History of World Government Approaches
"The concept of world government has been around for many hundreds of years. Yet, the combination of cosmopolitanism and the terrors of modern warfare have caused an upsurge in thought about it in the twentieth century. After each of the world wars, international institutions were established to avoid the future scourge of war. World government advocates have usually seen the League of Nations and the United Nations as inadequate organizations, because sovereignty was retained by the national states and the international organizations lacked sufficient coercive power to mandate peaceful resolutions of conflicts.
Both at the time of, and after, its founding, proposals were made to strengthen the United Nations and in effect make it a world government. Grenville Clark and Louis Sohn wrote the most famous of these proposals entitled, World Peace through World Law. Their plan envisioned reapportioned representation in the General Assembly, rapid verifiable disarmament of all countries, and peacekeeping by a world militia under United Nations control. Their work won praise from many quarters, but the advent of the Cold War dampened interest in theirs and other world government work.
Another major postwar proposal came from the University of Chicago. Under the direction of the University’s President, Robert Hutchins, and Italian scholar, G.A. Borgese, a group of renowned scholars were gathered to draft a world constitution, which was first published in 1948. It provided for legislative, executive and judicial bodies. The constitution also created a Tribune of the People to protect the rights of minorities and a Chamber of Guardians to oversee the armed forces of the world government. The University of Chicago constitutional draft attracted considerable attention because of the eminence of its authors, but it, too, suffered from the climate of fear generated by the Cold War.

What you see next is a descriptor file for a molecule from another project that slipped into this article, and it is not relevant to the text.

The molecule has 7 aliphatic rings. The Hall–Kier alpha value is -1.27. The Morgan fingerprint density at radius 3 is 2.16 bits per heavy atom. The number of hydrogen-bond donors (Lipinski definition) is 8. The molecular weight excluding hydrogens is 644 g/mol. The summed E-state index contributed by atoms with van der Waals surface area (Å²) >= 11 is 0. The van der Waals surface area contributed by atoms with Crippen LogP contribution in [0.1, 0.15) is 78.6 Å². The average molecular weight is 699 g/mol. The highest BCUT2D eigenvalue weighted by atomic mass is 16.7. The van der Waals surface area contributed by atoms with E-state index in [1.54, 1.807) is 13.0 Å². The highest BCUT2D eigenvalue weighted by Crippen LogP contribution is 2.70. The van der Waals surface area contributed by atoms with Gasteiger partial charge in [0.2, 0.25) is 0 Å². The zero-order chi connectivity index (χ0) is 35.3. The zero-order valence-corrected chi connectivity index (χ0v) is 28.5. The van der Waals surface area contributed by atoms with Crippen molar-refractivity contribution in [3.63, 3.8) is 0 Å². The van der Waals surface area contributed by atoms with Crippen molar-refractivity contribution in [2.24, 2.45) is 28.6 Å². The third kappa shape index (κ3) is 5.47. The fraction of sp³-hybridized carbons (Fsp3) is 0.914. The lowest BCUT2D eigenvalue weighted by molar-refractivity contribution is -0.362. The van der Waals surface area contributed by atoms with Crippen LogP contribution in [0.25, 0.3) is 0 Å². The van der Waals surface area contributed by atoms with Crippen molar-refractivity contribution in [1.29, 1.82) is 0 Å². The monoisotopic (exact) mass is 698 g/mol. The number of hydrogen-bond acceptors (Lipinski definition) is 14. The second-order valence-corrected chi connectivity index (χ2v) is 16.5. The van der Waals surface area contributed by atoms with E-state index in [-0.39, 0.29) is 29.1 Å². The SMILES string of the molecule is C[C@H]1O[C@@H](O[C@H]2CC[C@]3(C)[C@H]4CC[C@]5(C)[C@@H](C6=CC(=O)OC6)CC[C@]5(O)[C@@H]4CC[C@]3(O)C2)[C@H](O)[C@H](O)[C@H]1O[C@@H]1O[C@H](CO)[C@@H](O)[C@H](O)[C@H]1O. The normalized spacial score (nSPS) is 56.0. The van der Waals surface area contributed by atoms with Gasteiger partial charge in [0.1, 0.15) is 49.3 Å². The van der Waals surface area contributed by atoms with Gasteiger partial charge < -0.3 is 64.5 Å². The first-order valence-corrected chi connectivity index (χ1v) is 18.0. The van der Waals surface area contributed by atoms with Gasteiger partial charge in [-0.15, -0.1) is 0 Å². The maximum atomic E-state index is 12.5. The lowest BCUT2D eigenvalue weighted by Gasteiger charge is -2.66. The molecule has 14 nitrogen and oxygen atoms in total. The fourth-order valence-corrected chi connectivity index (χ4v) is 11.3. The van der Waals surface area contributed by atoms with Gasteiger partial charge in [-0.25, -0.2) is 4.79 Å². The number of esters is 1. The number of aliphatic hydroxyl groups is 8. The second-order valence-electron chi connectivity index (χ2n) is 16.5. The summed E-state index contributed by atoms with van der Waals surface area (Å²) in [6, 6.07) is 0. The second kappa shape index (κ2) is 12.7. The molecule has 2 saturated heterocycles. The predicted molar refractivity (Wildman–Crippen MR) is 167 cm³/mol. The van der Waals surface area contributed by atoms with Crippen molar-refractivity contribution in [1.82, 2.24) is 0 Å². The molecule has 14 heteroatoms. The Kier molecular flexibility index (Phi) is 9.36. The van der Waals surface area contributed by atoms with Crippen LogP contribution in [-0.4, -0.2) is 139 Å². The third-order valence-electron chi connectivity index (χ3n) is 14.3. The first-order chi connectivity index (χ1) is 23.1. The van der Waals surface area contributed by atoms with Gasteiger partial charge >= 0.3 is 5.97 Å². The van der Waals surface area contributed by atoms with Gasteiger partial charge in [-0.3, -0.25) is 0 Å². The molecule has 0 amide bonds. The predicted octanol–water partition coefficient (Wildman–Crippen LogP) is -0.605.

The Cold War did not end world government movements altogether though. A number of organizations were founded in different parts of the world to carry on advocacy for the concept. One of the best known of these groups was the World Federalists, which, as its name implies, advocated a federalist approach where the world government would focus on common global concerns while other issues would be left to national or local governments. The World Federalists gained followers in many countries and remains today a leading champion for world government.
The major movements generally saw the need for world government as a means to avoid war and maintain peace. This came as a natural reaction to the horrors of the world wars. Over time additional rationales were recognized as new problems arose that transcended national boundaries.
The global concern over the quality of the environment led to a world summit in Rio de Janeiro in 1992. These ecological issues have now become a part of the basis for the call for world government. Questions of human rights and economic justice, which are admirably portrayed in the Universal Declaration of Human Rights, have also been incorporated in the world government discourse.
A strong statement of these various values has been presented by the World Order Models Project. The project, initiated by Professors Saul Mendlovitz and Richard Falk at Princeton University, joined renowned scholars from around the world to present different cultural perspectives on how to achieve what they called world order values. These included peace, economic well-being, social justice and human rights, environmental quality, and participatory politics. The project began during the Cold War era and initially reflected considerable pessimism about the prospects for achieving these goals. With the end of the Cold War they have shown some growing but still guarded optimism: